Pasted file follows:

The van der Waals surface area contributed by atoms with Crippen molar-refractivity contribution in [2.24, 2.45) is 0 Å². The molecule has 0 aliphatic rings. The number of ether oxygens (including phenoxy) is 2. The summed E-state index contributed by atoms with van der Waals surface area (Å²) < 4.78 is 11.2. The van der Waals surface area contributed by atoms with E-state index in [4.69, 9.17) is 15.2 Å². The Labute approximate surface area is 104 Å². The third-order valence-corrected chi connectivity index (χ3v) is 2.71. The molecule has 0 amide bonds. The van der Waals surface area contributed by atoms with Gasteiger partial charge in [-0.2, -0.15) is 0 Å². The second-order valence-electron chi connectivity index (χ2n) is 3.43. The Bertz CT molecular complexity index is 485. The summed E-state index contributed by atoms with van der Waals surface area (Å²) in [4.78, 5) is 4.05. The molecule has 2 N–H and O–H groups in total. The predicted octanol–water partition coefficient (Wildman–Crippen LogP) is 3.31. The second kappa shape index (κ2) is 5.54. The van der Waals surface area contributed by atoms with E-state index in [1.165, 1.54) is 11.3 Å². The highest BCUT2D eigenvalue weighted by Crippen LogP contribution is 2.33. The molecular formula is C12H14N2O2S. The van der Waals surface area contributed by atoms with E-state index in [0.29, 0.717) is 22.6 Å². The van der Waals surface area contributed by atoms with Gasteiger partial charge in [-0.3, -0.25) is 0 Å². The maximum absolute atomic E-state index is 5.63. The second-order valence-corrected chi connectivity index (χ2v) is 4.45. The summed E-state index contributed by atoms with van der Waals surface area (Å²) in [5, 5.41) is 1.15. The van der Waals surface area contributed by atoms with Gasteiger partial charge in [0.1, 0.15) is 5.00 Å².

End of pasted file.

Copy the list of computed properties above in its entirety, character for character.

The van der Waals surface area contributed by atoms with Crippen molar-refractivity contribution in [2.24, 2.45) is 0 Å². The molecule has 0 aliphatic rings. The number of ether oxygens (including phenoxy) is 2. The summed E-state index contributed by atoms with van der Waals surface area (Å²) < 4.78 is 11.2. The van der Waals surface area contributed by atoms with E-state index in [4.69, 9.17) is 15.2 Å². The Labute approximate surface area is 104 Å². The third-order valence-corrected chi connectivity index (χ3v) is 2.71. The molecule has 0 amide bonds. The van der Waals surface area contributed by atoms with Gasteiger partial charge in [-0.2, -0.15) is 0 Å². The second-order valence-electron chi connectivity index (χ2n) is 3.43. The Bertz CT molecular complexity index is 485. The summed E-state index contributed by atoms with van der Waals surface area (Å²) in [4.78, 5) is 4.05. The molecule has 2 N–H and O–H groups in total. The predicted octanol–water partition coefficient (Wildman–Crippen LogP) is 3.31. The second kappa shape index (κ2) is 5.54. The van der Waals surface area contributed by atoms with E-state index in [1.165, 1.54) is 11.3 Å². The highest BCUT2D eigenvalue weighted by Crippen LogP contribution is 2.33. The molecular formula is C12H14N2O2S. The van der Waals surface area contributed by atoms with E-state index in [0.29, 0.717) is 22.6 Å². The van der Waals surface area contributed by atoms with Gasteiger partial charge in [-0.3, -0.25) is 0 Å². The maximum absolute atomic E-state index is 5.63. The second-order valence-corrected chi connectivity index (χ2v) is 4.45. The summed E-state index contributed by atoms with van der Waals surface area (Å²) in [5, 5.41) is 1.15. The van der Waals surface area contributed by atoms with Gasteiger partial charge in [0.1, 0.15) is 5.00 Å².